watercolour painting
by Marney Smithies

While on the subject of edges: although I am speaking of the edge of the canvas, can you tell me what is the gallery accepted or normal method to finish an acrylic or oil painting? I have seen some of the thicker (1-1/2″) gallery wrapped canvas paintings where the painting continues on over the edge, somewhere something all together different is on the edge (such as dots in a color that tie in with the painting) and then some where the edge is just a solid color, either painted black or black tape is used sometimes. Is there a method that is more traditional? (RG note) Thanks, Marney. Most galleries accept standard stretched canvasses and prefer them because they pop in and out of standard frames. I guess that makes them the more traditional. The thicker “gallery” frames, as they are sometimes called, are more difficult and expensive to frame, requiring greater depth of frame and tend to push the work further from the wall. The business of painting around the sides of these wide ones was started, as far as I know, by amateurs who wanted to save buying frames and wanted to do something interesting and decorative. The style has become quite the fashion and met with some success. The dealer habit of wrapping black tape around edges, or painting them black has come about with the rise of “floater” frames — an attractive type of frame that lets the whole work be seen. After a while, some black tapes go stickier than the Alberta Tar Sands and are a hazard to get off. I discourage my dealers from taping paintings and offer to black paint them before shipping if they request it. There are 3 comments for Edges of the canvas by Marney Smithies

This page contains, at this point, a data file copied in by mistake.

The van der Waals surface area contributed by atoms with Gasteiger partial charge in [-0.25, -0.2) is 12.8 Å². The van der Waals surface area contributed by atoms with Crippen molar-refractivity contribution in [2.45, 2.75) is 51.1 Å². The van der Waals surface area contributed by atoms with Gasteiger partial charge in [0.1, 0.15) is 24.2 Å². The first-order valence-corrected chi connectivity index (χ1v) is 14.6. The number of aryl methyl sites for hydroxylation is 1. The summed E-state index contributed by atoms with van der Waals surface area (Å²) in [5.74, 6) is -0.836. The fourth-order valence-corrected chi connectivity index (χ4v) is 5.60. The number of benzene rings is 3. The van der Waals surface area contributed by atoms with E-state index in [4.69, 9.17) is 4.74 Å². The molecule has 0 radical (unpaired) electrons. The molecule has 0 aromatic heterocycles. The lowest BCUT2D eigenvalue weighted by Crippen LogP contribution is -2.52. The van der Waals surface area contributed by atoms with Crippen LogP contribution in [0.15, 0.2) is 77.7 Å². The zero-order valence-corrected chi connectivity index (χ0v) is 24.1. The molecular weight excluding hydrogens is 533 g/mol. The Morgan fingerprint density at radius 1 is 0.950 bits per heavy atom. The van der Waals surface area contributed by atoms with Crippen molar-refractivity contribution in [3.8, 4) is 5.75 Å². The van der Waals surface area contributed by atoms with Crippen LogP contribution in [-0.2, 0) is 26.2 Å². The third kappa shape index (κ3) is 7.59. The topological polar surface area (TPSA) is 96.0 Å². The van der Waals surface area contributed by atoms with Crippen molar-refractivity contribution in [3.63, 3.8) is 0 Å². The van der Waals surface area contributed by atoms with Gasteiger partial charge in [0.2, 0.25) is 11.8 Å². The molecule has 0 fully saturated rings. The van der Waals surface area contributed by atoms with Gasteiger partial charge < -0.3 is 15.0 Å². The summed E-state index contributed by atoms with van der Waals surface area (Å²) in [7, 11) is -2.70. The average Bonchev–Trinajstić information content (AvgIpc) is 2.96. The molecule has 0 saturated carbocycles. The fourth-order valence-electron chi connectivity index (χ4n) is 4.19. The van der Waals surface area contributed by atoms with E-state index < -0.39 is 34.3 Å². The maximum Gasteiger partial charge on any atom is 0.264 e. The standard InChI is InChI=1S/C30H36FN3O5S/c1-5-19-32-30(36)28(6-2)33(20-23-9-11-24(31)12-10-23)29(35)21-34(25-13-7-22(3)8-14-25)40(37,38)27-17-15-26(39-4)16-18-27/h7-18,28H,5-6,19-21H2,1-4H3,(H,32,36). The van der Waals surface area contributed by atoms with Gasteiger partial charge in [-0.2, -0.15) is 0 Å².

From: Patricia Warren — Aug 23, 2012

I LIKE!!!!

From: Shirley Peters — Aug 23, 2012

At recent art school, this was discussed. The teacher was against: saying a painting is 2 dimensional, and the edges should be left alone, ready for the collector to frame. We students all preferred painted edges. In my opinion, framing makes large works too heavy, and modern home walls cannot always support them. I worry that one of my works might fall on someone’s head!

From: Odette Venuti — Aug 24, 2012

When a painting continues over and around the edge of a canvas, it looks like the artist should have bought a larger canvas.